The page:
And I want wreaths of red and yellow roses. I don’t want the cheap pink color, and I don’t want violets, because they spread the smell of death. And I want a radio announcer who’s not a chatterer, whose voice is not too throaty, and who can put on a convincing show of sadness. Between tapes carrying my words, I want him to make little speeches. I want a calm, orderly funeral; and I want it big, that leave-taking, unlike meeting, may be beautiful. How good is the fortune of the recently dead on the first day of mourning, when the mourners compete in praise of them! They’re knights for one day, loved for a day, and innocent for that day. No slander, no curses, and no envy. It’ll be even better for me, because I’ve no wife or children. That’ll save friends the effort of having to put on the long, sad act that doesn’t end until the widow feels compassion for the mourner. It’ll also save the children the indignity of having to stand at the doors of institutions run by tribal bureaucracies. It’s good I’m alone, alone, alone. For that reason my funeral will be free of charge, no one having to keep an account of reciprocal courtesy, so that after the funeral those who walked in the procession can go back to their daily affairs. I want a funeral with an elegant coffin, from which I can peep out over the mourners, just as the playwright Tawfiq al-Hakim wanted to do. I want to sneak a look at how they stand, walk, and sigh and how they convert their spittle into tears. I also want to eavesdrop on their mocking comments: “He was a womanizer.” “He was a dandy in his choice of clothes.” “The rugs in his house are so plush you sink into them up to your knees.” “He had a palace on the French Riviera, a villa in Spain, and a secret bank account in Zurich. And he kept a private plane, secretly, and five luxury cars in a garage in Beirut.” “We don’t know if he had a yacht in Greece, but he had enough sea shells in his house to build a whole refugee camp.” “He used to lie to women.” “The poet is dead, and his poetry with him. What’s left of him? His role is finished, and we’re done with his legend. He took his poetry with him and disappeared. Anyway, his nose was long, and his tongue.” I’ll hear even harsher stuff than this, once the imagination has been let loose. I’ll smile in my coffin and try to say, “Enough!” I’ll try to come back to life, but I won’t be able.

    1. Good work Kevin. The depiction of death has come up a few times in responses. It’s a very good point you raised it is indeed odd that he is so concerned with these mundane details. Read my response to Samantha Henry.

  17. PASSAGE:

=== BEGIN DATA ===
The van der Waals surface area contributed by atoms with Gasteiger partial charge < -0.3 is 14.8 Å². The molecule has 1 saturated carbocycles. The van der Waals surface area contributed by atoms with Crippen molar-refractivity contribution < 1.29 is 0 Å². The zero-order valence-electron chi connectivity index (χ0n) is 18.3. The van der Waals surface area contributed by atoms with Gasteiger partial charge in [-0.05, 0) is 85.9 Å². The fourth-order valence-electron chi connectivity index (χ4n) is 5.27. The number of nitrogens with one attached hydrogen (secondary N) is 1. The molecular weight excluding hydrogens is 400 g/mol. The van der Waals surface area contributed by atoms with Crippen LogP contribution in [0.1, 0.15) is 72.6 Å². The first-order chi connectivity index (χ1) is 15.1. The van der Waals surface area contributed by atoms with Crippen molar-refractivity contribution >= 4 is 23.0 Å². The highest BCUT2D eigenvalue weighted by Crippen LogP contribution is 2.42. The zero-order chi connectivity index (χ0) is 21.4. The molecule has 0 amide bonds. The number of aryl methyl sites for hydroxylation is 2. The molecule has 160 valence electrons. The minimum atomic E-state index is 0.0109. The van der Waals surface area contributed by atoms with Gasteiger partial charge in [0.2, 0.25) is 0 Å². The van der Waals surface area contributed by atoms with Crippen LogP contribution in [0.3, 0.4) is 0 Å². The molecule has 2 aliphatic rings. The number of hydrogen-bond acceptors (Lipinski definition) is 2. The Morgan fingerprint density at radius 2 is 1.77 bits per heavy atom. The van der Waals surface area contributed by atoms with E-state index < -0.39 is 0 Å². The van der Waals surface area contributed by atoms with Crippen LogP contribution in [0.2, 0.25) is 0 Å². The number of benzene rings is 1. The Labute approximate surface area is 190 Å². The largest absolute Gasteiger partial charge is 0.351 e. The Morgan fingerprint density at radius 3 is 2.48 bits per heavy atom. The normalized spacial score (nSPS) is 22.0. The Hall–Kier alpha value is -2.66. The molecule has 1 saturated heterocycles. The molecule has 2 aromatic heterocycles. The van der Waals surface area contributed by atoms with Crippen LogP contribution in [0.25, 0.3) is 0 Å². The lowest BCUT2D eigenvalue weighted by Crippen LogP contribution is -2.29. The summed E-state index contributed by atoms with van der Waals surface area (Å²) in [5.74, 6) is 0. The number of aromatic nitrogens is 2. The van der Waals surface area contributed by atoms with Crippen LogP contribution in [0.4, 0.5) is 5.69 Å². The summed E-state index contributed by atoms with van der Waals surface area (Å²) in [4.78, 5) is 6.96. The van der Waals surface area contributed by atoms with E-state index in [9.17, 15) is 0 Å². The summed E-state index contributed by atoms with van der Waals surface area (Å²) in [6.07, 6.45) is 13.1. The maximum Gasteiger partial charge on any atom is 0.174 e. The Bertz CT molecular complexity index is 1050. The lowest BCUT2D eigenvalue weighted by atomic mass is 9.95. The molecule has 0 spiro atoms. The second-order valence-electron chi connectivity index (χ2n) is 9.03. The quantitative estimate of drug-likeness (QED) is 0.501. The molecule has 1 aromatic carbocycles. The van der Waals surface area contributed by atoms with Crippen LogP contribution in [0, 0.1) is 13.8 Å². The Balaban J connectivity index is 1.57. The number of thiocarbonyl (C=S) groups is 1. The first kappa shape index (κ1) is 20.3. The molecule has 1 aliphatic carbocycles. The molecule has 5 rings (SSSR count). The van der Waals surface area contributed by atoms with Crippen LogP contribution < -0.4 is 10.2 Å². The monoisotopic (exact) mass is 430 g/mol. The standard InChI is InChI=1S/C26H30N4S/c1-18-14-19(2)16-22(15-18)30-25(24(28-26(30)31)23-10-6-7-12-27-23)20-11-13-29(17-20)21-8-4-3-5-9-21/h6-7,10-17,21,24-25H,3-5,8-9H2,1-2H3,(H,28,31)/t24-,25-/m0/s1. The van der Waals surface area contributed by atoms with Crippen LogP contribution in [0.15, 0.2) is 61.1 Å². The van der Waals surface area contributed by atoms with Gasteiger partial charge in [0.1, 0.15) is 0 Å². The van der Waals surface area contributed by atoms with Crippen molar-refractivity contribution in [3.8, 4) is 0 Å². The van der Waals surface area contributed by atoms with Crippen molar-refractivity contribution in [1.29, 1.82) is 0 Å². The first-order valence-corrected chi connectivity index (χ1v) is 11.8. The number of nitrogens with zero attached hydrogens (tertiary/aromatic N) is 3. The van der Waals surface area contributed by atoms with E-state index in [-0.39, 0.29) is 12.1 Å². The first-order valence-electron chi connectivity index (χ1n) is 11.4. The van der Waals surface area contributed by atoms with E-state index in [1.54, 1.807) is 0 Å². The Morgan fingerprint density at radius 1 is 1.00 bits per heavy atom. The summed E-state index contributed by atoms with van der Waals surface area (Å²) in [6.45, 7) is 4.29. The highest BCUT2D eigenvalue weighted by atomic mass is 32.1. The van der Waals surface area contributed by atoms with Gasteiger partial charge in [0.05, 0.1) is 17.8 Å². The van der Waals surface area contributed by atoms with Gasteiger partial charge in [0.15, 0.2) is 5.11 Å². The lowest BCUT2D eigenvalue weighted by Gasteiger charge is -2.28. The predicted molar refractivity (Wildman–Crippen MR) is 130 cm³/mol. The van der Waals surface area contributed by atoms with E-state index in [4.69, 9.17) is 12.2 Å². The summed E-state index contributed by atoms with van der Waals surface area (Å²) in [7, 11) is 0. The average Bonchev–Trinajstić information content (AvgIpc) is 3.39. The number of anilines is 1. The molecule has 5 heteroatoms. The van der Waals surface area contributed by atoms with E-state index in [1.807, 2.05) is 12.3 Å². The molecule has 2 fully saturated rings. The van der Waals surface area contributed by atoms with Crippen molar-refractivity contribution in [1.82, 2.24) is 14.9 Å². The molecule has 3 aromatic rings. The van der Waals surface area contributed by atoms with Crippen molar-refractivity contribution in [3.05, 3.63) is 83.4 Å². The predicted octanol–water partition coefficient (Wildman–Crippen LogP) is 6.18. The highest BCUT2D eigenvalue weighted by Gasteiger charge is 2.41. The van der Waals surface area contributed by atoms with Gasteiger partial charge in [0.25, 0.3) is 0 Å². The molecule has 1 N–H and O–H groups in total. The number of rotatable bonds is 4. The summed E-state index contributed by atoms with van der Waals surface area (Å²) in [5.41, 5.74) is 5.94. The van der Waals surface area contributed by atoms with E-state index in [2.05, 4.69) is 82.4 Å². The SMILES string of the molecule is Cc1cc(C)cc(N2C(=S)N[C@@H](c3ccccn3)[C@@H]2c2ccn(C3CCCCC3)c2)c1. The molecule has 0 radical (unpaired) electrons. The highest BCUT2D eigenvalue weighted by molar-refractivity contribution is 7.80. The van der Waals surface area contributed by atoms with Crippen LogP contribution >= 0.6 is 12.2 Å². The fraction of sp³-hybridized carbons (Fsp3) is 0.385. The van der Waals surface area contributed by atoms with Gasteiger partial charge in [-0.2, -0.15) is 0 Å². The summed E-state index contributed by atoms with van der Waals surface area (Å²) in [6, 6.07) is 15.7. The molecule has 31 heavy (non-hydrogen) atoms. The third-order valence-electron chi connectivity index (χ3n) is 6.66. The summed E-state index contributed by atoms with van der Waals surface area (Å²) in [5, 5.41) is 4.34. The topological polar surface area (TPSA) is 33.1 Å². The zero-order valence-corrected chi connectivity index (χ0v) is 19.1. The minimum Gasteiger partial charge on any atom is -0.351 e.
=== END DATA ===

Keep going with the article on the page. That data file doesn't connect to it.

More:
In response to cultural residues within us that link the war cry to stirring verse—survivalsthat assume the poet’s role is that of a commentator on events, an inciter to jihad, or awar correspondent—the Arabic literary milieu has become used to posing the question ofpoetry in the middle of raging war. In every battle they raise the question, “Where’s thepoem?” The political conception of poetry has become confused with the notion of event,regardless of historical context.And at this particular moment, with jets plowing our bodies, these intellectuals, hoveringover a missing body, are demanding poems that match air raids or at least upset thebalance of forces. If the poem is not born “now,” then when will it be born? And if it’s tobe born later, what value has it “now”? A question both easy and difficult, in need of acomplex answer, like being permitted to say, for example, that a poem may be born in acertain place, in a certain language and body, but that it does not reach throat and paper.An innocent question, needing an innocent answer, except that—in this company—it isfilled with the desire to assassinate the poet who dares to announce he is writing hissilence.It is galling that we should be ready during these air raids to steal time for all this chatter,defending the role of the poet whose writing is unique because it is rooted in hisrelationship to the actual as it unfolds, that we should be doing this at a moment in whicheverything has stopped talking, a moment of shared creativity when the people’s epic isshaping its own history. Beirut itself is the writing, rousing and creative. Its true poetsand singers are its people and fighters, who don’t need to be entertained or spurred by alute with broken strings. They are the genuine founders of a writing that for a long, longtime will have to search for a linguistic equivalent to their heroism and their amazinglives. How then can the new writing—which needs time enough for leisure—crystallizeand take form in a battle that has such a rhythm of rockets? And how can traditional verse—and all verse is traditional at this moment—define the poetry now fermenting in thebelly of the volcano?Patience, intellectuals! For the question of life and death which is now supreme, thequestion of a will committing all its weapons to the battlefield, the question of anexistence taking its divine and material shape—these are more important than ethicalquestions about the role of poetry and the poet. And it is fitting that we should honor theawe which these hours unfold, the hours of the transfer of human existence from oneshore to another and from one state of being to another. It is fitting also that traditionalpoetry should know how to hold its humble silence in the presence of this newborn. Andif it becomes necessary for intellectuals to turn into snipers, then let them snipe at theirold concepts, their old questions, and their old ethics. We are not now to describe, asmuch as we are to be described. We’re being born totally, or else dying totally.